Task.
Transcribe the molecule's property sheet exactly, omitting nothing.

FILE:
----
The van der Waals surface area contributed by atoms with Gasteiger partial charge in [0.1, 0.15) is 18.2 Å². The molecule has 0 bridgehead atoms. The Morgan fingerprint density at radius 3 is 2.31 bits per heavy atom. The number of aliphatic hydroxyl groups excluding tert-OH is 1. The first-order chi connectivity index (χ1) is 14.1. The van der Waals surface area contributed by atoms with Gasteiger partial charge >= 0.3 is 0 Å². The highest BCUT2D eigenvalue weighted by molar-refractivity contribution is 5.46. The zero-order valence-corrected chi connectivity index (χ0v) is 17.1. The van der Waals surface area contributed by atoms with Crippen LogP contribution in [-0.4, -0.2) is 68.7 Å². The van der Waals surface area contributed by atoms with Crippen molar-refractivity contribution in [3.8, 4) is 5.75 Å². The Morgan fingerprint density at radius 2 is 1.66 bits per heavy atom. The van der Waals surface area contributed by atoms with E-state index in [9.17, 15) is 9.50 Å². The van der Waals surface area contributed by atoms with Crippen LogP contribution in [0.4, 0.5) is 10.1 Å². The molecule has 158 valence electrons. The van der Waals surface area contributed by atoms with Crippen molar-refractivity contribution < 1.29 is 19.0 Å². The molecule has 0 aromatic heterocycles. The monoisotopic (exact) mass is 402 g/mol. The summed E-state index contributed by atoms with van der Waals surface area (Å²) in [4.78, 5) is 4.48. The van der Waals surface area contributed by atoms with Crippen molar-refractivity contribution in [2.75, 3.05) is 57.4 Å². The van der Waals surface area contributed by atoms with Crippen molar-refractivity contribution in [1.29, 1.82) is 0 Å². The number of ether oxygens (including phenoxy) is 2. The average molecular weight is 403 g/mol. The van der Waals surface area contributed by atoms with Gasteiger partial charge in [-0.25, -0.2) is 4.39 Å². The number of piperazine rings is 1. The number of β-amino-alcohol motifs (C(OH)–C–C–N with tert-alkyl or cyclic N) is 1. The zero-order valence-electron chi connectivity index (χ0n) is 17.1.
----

The van der Waals surface area contributed by atoms with Gasteiger partial charge in [0.1, 0.15) is 18.2 Å². The molecule has 0 bridgehead atoms. The Morgan fingerprint density at radius 3 is 2.31 bits per heavy atom. The number of aliphatic hydroxyl groups excluding tert-OH is 1. The first-order chi connectivity index (χ1) is 14.1. The van der Waals surface area contributed by atoms with Gasteiger partial charge >= 0.3 is 0 Å². The highest BCUT2D eigenvalue weighted by molar-refractivity contribution is 5.46. The zero-order valence-corrected chi connectivity index (χ0v) is 17.1. The van der Waals surface area contributed by atoms with Crippen LogP contribution in [-0.4, -0.2) is 68.7 Å². The van der Waals surface area contributed by atoms with Crippen molar-refractivity contribution in [3.8, 4) is 5.75 Å². The Morgan fingerprint density at radius 2 is 1.66 bits per heavy atom. The van der Waals surface area contributed by atoms with E-state index in [9.17, 15) is 9.50 Å². The van der Waals surface area contributed by atoms with Crippen LogP contribution in [0.4, 0.5) is 10.1 Å². The molecule has 158 valence electrons. The van der Waals surface area contributed by atoms with Crippen molar-refractivity contribution < 1.29 is 19.0 Å². The molecule has 0 aromatic heterocycles. The monoisotopic (exact) mass is 402 g/mol. The summed E-state index contributed by atoms with van der Waals surface area (Å²) in [4.78, 5) is 4.48. The van der Waals surface area contributed by atoms with Crippen molar-refractivity contribution in [2.75, 3.05) is 57.4 Å². The van der Waals surface area contributed by atoms with Crippen molar-refractivity contribution in [1.29, 1.82) is 0 Å². The number of ether oxygens (including phenoxy) is 2. The average molecular weight is 403 g/mol. The van der Waals surface area contributed by atoms with Gasteiger partial charge in [-0.25, -0.2) is 4.39 Å². The number of piperazine rings is 1. The number of β-amino-alcohol motifs (C(OH)–C–C–N with tert-alkyl or cyclic N) is 1. The zero-order valence-electron chi connectivity index (χ0n) is 17.1.